With a commitment to data-driven and digitally driven service operations—from the contact center to the field—you are better positioned with customers and can reduce or eliminate most risks. In digital environments, engagement barriers are often reduced or eliminated allowing customers to gain more service access, and brands to gain increased opportunities for better customer service delivery.
How To Unlock Data And Transform Customer Service End-To-End
Transitioning to data-driven service starts with leaders’ commitment to building and maintaining a cohesive data strategy spanning people, processes, and technologies that support business resilience and future growth. The next step is unifying data sources with intuitive and flexible analytics to achieve a single source of truth.
When you infuse analytics across service operations (and the business), agents and leaders gain that invaluable, complete customer view to impact personal, swift, effective service, and transform the call center from a siloed operation to an agile changemaker that affects marketing, sales, product development, and more. Tangible results include:
For financial services…
· Up to 31% increase in customer satisfaction
· Up to 29% increase in agent and user productivity
· Up to 27% reduction in customer retention
· 37% faster time to resolution
· 55% decrease in cost to serve
· 53% increase in average revenue per user (ARPU)
Let’s examine the four benefits of data-driven service and relevant resources as you focus on protecting the bottom line.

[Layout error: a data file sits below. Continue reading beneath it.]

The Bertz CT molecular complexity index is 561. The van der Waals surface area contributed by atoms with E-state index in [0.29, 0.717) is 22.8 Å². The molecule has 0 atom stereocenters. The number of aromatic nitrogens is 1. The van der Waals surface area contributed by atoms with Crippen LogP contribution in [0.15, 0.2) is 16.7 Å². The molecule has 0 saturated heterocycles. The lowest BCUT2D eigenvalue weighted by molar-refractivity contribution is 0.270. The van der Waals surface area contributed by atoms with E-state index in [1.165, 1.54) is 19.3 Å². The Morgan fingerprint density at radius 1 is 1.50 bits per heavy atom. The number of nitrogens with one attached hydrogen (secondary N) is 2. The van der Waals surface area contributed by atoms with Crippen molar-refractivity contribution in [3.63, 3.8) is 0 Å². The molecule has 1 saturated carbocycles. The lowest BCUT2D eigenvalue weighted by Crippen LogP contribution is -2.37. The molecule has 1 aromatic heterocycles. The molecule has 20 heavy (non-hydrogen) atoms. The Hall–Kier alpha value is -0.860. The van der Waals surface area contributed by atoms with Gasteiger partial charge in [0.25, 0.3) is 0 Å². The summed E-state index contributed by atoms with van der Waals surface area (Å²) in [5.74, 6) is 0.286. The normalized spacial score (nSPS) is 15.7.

1. Enhanced, personalized customer experiences across channels
Customers are precious business assets, so carefully nurturing and protecting each relationship is key. Regardless of how they engage, each expects a personal interaction resulting in swift resolution. Maybe there’s a service issue and they made several attempts to get help. Or maybe there’s an opportunity to upsell their existing products and services. Unfortunately, the siloed data systems sitting inside and outside of your organization’s customer relationship management (CRM) system make it more complicated to deliver best-in-class service.
Charles Schwab relies on data to answer financial planning questions, improve customer experiences, drive operational leverage, and more. Shifting from a static to dynamic customer view with Tableau helps their call centers, branches, and headquarters staff see data errors or inconsistencies and discover insights to make product adjustments so clients’ money goes further and their engagement stays positive.